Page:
What if flight hacking goes mainstream?
There will always be people who are able to find idiosyncrasies in airlines’ pricing models in order to lower their flight costs.
NB: This is a viewpoint by Jonathan Breeze, CEO of AardvarkCompare.
Ancillary revenues, yield management and personalisation are some of the reasons why airline pricing models are becoming more sophisticated. But large numbers of potentially aggrieved customers are beginning to fight back. They even have a name – flight hackers.
Helped as never before by information-sharing platforms such as Quora, flight hackers have the potential to disrupt the current pricing model.
As a result, airlines may wish to reconsider the perceived unfairness of their current approach, which, from the passengers’ perspective, is based on income maximization for the airline.
Here are some flight hacks consumers are using.
1) Insuring non-refundable risk
At the extremes, refundable flight options can be up to 400% more expensive than non-refundable. Travel insurance incorporating robust cancellation benefits such as “cancel for work reason” or “cancel for any reason” can mitigate almost all cancellation risk for customers, with a typical cost of coverage of 10% of ticket price.
If this non-refundable flight hack goes mainstream, there is significant disruption risk to the current refundable pricing model.
2) Anonymous search
There is a growing fear among consumers that their search activity is impacting their flight prices, such is the lack of trust in current airline pricing models. Flight hackers have taken to searching in anonymous mode within their browsers.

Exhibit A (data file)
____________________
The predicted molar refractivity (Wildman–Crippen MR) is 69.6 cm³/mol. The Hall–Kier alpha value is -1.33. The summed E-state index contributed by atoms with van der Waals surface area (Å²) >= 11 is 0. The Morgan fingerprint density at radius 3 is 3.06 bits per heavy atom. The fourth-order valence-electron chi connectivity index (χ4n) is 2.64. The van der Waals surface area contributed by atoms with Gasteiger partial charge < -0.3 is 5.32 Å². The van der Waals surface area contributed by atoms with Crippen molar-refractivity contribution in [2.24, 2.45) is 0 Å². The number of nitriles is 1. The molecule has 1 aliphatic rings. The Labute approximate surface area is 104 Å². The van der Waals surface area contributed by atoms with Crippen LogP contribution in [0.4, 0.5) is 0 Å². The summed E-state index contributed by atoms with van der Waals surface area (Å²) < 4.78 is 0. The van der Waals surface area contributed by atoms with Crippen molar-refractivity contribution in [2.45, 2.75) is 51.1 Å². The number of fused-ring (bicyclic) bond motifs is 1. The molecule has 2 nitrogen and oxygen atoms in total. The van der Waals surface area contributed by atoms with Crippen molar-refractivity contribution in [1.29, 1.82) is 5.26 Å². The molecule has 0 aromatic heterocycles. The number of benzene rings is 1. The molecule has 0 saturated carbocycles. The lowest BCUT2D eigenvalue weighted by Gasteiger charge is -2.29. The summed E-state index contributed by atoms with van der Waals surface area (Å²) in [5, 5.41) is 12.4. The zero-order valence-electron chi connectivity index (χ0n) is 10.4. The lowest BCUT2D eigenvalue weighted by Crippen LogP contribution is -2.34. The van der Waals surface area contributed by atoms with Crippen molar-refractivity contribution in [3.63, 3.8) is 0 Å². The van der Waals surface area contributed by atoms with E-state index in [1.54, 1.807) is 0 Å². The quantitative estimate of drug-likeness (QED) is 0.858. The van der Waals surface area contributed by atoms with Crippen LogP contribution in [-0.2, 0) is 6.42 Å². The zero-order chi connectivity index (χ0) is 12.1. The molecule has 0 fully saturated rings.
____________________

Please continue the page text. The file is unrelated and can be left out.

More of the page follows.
3) VPN from another country
As airlines offer differentiated pricing for the same flight for customers shopping in different countries, then flight hackers can use VPN tools to modify their apparent location to a less expensive country for ticket purchase.
4) Single seat purchase for groups
Flight hackers buying for a group fear that a group price will be more expensive per seat than a single search, so look to purchase group tickets individually.
5) Hidden city ticketing
Rather than booking a high cost hub-to-hub ticket, flight hackers will book a flight that continues to a more remote destination. These multi-city sectors are often significantly less expensive than flying point to point. The flight hacker simply does not take the final flight sector.
Example: New York – Chicago direct is expensive, but New York – Kentucky, with a change in Chicago is less expensive. The flight hacker books the New York – Kentucky flight, but gets off in Chicago; the ‘Hidden City’ on the route.
For business travelers who frequently fly between cities for work, mixing and matching outbound and return dates can help reduce costs on short duration trips.
7) Baggage fees
Passengers aim to avoid checked baggage fees by maximising their carry-on allowance. This has an operational impact on the airlines, with longer boarding times putting pressure on departure times.
Added together, these flight hacks – and there are more – offer a mainstream customer base the opportunity to get a deal at the expense of the airline’s bottom line, something airlines can ill afford.
NB2: Image by Stmool/BigStock.
Special Nodes is the byline under which Tnooz publishes articles by guest authors from around the industry.